October is Youth Justice Action Month (YJAM). The youth criminal justice system is far from just — young people remain over-policed and over-criminalized, pushing Black children and other children of color into a system proven to cause long-lasting harm. YJAM is an opportunity to connect virtually, learn more about the harms of our current systems, and take action to support our young people!
School Behind the Walls: Students in the Youth Justice System
There are over 43,000 children and adolescents under the age of 18 living in juvenile detention centers on any given day. This includes more than 500 very young children — elementary school-aged kids 12 and younger. Most (two-thirds) are age 16 and older. Children are subjected to harsher environments once placed in juvenile detention centers where they are expected to grow mentally and physically while shut off from the outside world. Children are taken from everything they have known including their homes, schools, family, and friends. Additionally, racial disparity is a huge problem when it comes to who is admitted into juvenile detention centers. The Black youth incarceration rate is 4.6 times higher than their white peers: 383 per 100,000 youth compared to 83 per 100,000. The current incarceration rate for Latinx youth is 42 percent higher than their white peers: 118 per 100,000 compared to 83 per 100,000.
Education is crucial for all young people, regardless of their experience in the juvenile justice system. Not surprisingly, however, youth in detention are more likely to have been disconnected from school and to have a learning disability than those without court contact. Predictably, literacy levels are lower for children in juvenile facilities than children in the general public. The question is, what happens to students who go to school behind the walls of juvenile detention facilities?
The answer to that question differs. There are over 600 juvenile detention facilities in the U.S., and very few standards for what is taught in these facilities, who teaches it, and whether what a student learns can meet credit requirements to help them progress in school. In most places, young people are set up to fail. Often, students returning to school lack complete academic documentation, making it hard to re-enroll in school in their community and creating barriers to continue their classes. Shockingly, in many places, school work in detention cannot be transferred outside the institution. This reduces the incentive to pursue education during detention and leads to many young people not returning to school. Why do the work all over again?
Benefits of Investing in Education
We have to do better. While we need to move toward de-incarcerating youth and serving more in the community, as long as we operate juvenile detention, it must meet young people’s needs. One reason is that it is essential to community safety. Research shows that young people are less likely to have contact with police and the juvenile criminal legal system in the future if they can access education while incarcerated.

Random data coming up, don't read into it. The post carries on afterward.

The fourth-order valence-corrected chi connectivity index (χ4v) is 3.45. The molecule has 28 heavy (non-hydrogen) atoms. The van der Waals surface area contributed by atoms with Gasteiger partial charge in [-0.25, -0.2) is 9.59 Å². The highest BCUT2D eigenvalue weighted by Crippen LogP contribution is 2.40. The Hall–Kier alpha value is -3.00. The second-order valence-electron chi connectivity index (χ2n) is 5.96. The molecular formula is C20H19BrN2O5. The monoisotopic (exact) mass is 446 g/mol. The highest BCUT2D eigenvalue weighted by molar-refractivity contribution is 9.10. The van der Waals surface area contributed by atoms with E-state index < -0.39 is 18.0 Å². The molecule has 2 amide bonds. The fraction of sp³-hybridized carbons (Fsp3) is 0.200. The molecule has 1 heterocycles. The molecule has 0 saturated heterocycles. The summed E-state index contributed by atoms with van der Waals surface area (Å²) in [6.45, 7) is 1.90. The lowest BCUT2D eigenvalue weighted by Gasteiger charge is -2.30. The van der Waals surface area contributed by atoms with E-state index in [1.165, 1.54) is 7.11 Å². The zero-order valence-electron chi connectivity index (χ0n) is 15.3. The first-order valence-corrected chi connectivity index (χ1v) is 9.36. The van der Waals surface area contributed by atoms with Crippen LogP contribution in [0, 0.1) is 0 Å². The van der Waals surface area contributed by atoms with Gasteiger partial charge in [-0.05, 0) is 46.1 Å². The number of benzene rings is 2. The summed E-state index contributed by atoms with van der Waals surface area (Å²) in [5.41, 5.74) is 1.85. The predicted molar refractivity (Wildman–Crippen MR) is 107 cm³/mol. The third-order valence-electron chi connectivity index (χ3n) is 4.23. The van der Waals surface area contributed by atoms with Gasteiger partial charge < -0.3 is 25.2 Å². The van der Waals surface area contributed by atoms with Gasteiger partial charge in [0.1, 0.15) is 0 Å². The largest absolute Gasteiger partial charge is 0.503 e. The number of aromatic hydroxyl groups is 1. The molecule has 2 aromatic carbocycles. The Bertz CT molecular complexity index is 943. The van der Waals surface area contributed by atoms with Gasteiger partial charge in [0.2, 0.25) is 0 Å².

Another reason is cost. We spend hundreds of thousands of dollars a year incarcerating children in the U.S. We are wasting those dollars if they aren’t being invested in education for youth. According to one study, every dollar that is spent on education for incarcerated youth contributes to the savings of 4 to 5 dollars in future re-incarceration costs.
My Vision for Education and Youth Justice
Youth are still growing and learning at such a young age. They should not be subjected to such a harsh punishment because that affects them long-term. Placing them in juvenile detention centers does more damage especially when these centers are not equipped to truly help them on their educational journey. Education is not put at the forefront in many juvenile detention centers which causes a lot of the youth who reside there to fall behind. How can we expect youth to continue school once released when their learning process is corrupted? There needs to be more oversight with regards to the implementation of education correctly into juvenile facilities. There are so many different educational programs that not only educate children but also help them express themselves in creative ways. This would ultimately increase their communication and comprehension skills. Children are the future and not taking the time to properly educate them or learn what they truly need to succeed in life is very detrimental. Children have a voice and people need to hear it because it would give everyone insight on how the world looks in their eyes.
This blog was written by Nia Gibson. Nia Gibson is 23 years old and a Tow Justice Fellow with Children’s Defense Fund-New York. Nia is currently in her last year of graduate school at John Jay College of Criminal Justice. She is obtaining her Masters in Public Administration (MPA) with a specialization in Investigation & Operational Inspection.